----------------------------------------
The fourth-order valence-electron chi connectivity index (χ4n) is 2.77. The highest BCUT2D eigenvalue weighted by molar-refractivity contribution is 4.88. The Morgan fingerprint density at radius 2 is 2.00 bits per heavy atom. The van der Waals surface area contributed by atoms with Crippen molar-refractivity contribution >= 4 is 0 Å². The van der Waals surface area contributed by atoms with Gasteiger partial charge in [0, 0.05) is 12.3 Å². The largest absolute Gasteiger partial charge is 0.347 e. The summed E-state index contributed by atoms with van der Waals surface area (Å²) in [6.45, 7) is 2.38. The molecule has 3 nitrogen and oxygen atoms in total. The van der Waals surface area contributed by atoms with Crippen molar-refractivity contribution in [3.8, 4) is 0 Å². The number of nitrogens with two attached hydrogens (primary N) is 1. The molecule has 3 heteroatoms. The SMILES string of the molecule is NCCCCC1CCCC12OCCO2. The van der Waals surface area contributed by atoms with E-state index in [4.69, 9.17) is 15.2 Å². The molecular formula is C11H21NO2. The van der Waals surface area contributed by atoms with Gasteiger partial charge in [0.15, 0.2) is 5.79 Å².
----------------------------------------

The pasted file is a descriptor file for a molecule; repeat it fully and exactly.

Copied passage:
The fourth-order valence-electron chi connectivity index (χ4n) is 2.77. The highest BCUT2D eigenvalue weighted by molar-refractivity contribution is 4.88. The Morgan fingerprint density at radius 2 is 2.00 bits per heavy atom. The van der Waals surface area contributed by atoms with Crippen molar-refractivity contribution >= 4 is 0 Å². The van der Waals surface area contributed by atoms with Gasteiger partial charge in [0, 0.05) is 12.3 Å². The largest absolute Gasteiger partial charge is 0.347 e. The summed E-state index contributed by atoms with van der Waals surface area (Å²) in [6.45, 7) is 2.38. The molecule has 3 nitrogen and oxygen atoms in total. The van der Waals surface area contributed by atoms with Crippen molar-refractivity contribution in [3.8, 4) is 0 Å². The number of nitrogens with two attached hydrogens (primary N) is 1. The molecule has 3 heteroatoms. The SMILES string of the molecule is NCCCCC1CCCC12OCCO2. The van der Waals surface area contributed by atoms with E-state index in [4.69, 9.17) is 15.2 Å². The molecular formula is C11H21NO2. The van der Waals surface area contributed by atoms with Gasteiger partial charge in [0.15, 0.2) is 5.79 Å².